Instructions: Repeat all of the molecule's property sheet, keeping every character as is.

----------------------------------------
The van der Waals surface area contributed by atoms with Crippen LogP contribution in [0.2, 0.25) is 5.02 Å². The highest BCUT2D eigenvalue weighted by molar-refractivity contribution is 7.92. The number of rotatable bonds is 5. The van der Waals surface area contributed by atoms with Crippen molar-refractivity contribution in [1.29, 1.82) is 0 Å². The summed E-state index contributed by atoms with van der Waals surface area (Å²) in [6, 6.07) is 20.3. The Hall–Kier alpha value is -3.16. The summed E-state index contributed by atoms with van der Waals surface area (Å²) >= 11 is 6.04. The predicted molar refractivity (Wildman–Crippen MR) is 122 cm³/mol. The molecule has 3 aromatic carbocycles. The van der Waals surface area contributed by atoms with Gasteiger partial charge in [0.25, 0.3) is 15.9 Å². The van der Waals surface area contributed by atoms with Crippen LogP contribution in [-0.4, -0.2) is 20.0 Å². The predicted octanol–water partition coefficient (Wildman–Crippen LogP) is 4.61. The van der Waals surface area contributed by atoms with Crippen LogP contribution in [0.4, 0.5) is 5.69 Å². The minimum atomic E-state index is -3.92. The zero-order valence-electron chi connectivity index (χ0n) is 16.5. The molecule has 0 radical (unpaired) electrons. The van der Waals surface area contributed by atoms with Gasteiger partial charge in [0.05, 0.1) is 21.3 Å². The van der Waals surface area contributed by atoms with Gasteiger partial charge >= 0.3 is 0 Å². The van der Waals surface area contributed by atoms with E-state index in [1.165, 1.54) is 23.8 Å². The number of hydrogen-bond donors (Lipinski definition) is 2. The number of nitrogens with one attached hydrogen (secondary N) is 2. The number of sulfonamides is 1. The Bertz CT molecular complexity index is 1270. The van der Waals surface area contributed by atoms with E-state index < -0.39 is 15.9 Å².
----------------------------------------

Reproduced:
The van der Waals surface area contributed by atoms with Crippen LogP contribution in [0.2, 0.25) is 5.02 Å². The highest BCUT2D eigenvalue weighted by molar-refractivity contribution is 7.92. The number of rotatable bonds is 5. The van der Waals surface area contributed by atoms with Crippen molar-refractivity contribution in [1.29, 1.82) is 0 Å². The summed E-state index contributed by atoms with van der Waals surface area (Å²) in [6, 6.07) is 20.3. The Hall–Kier alpha value is -3.16. The summed E-state index contributed by atoms with van der Waals surface area (Å²) >= 11 is 6.04. The predicted molar refractivity (Wildman–Crippen MR) is 122 cm³/mol. The molecule has 3 aromatic carbocycles. The van der Waals surface area contributed by atoms with Gasteiger partial charge in [0.25, 0.3) is 15.9 Å². The van der Waals surface area contributed by atoms with Crippen LogP contribution in [-0.4, -0.2) is 20.0 Å². The predicted octanol–water partition coefficient (Wildman–Crippen LogP) is 4.61. The van der Waals surface area contributed by atoms with Crippen LogP contribution in [0.4, 0.5) is 5.69 Å². The minimum atomic E-state index is -3.92. The zero-order valence-electron chi connectivity index (χ0n) is 16.5. The molecule has 0 radical (unpaired) electrons. The van der Waals surface area contributed by atoms with Gasteiger partial charge in [0.05, 0.1) is 21.3 Å². The van der Waals surface area contributed by atoms with Gasteiger partial charge >= 0.3 is 0 Å². The van der Waals surface area contributed by atoms with E-state index in [1.165, 1.54) is 23.8 Å². The number of hydrogen-bond donors (Lipinski definition) is 2. The number of nitrogens with one attached hydrogen (secondary N) is 2. The number of sulfonamides is 1. The Bertz CT molecular complexity index is 1270. The van der Waals surface area contributed by atoms with E-state index < -0.39 is 15.9 Å².